Hearing families with deaf children are less likely to ever meet or seek out a deaf adult themselves when Deaf Role Models are not included in Early Intervention Programs. This study examined the value and need for Deaf Role Models to be included in Early Intervention Program. Parents stated their child as well as themselves benefited from access or exposure to a Deaf Role Models. Not all Early Intervention Programs for deaf and hard of hearing children include Deaf Role Models yet the evidence shows awareness that inclusion of these individuals are an important aspect of program planning. Only a small percentage of programs did not include Deaf Role Models. This evidence, though on a small scale, should be enough for Early Interventions Programs serving deaf children to re-assess the design of their program and consider consulting with a Deaf Role Model at some level. There is no question that Deaf Role Models make a significant impact in Early Intervention Programs, deaf infants and toddlers as well as the hearing parents they serve.

References

Blazek, M. (2002). Resources available to Spanish speaking parents of deaf and hard of hearing children. Unpublished master's thesis, San Jose State University, San Jose, CA..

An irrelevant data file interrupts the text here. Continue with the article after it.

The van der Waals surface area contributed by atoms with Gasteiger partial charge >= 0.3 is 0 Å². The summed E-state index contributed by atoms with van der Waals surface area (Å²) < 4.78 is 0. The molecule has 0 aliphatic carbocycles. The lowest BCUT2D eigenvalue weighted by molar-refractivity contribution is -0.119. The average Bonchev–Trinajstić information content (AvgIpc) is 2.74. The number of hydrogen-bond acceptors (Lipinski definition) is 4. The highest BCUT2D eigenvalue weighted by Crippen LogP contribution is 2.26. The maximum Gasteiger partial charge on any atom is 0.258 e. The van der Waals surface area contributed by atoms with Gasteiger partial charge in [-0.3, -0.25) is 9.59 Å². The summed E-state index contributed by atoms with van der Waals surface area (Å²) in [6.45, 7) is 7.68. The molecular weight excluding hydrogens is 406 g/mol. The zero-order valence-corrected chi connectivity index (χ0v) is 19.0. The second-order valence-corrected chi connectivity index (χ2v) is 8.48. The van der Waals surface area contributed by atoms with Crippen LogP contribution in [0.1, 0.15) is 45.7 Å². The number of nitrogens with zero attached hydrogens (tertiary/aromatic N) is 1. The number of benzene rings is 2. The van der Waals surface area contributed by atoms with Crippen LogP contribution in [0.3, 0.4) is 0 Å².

California Department of Developmental Services. (2003). Title 17 California Code of Regulations division 2, Chapter 2: Early intervention services, Subchapter 2: Program and service components.

Lane, H., Hoffmeister, R., & Bahan, B. (1996). A journey into the deaf world. San Diego, CA: Dawn Sign Press 5-31.

Larwood, L. LaGrande, J. (2004) Deaf Role Models in Early Intervention Programs for Deaf and Hard of Hearing Infants and Toddlers. Unpublished research paper, San Jose State University.

Marschark, M. (1997). Raising and educating a deaf child. New York, New York: Oxford University Press 114, 182.

Marschark, M. (1997). Raising and educating a deaf child: A comprehensive guide to the choices, controversies, and decisions faced by parents and educators. New York: Oxford University Press 14.

Padden, C., Humphries, T. (1988). Deaf in America: Voices from a deaf culture. Cambridge, MA: Harvard University Press 5.

Ross, M. (Ed.), (1990). Hearing-impaired children in the mainstream. Parkton, MD: York Press.

Sass-Lehrer, M. (2002) Early beginnings for deaf and hard of hearing children: Myths and facts of early intervention and guidelines for effective services. Retrieved on April 9, 2003 from http://clerccenter2.gallaudet.edu/ KidsWorldDeafNet/e-docs/El/scction-1.html.

Lou Larwood is an assistant professor of special education specializing in deaf education. Jamilee LaGrande is an Early Intervention teacher in rural northern California.
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Author:LaGrande, Jamilee
Publication:Academic Exchange Quarterly
Date:Sep 22, 2004
Words:2373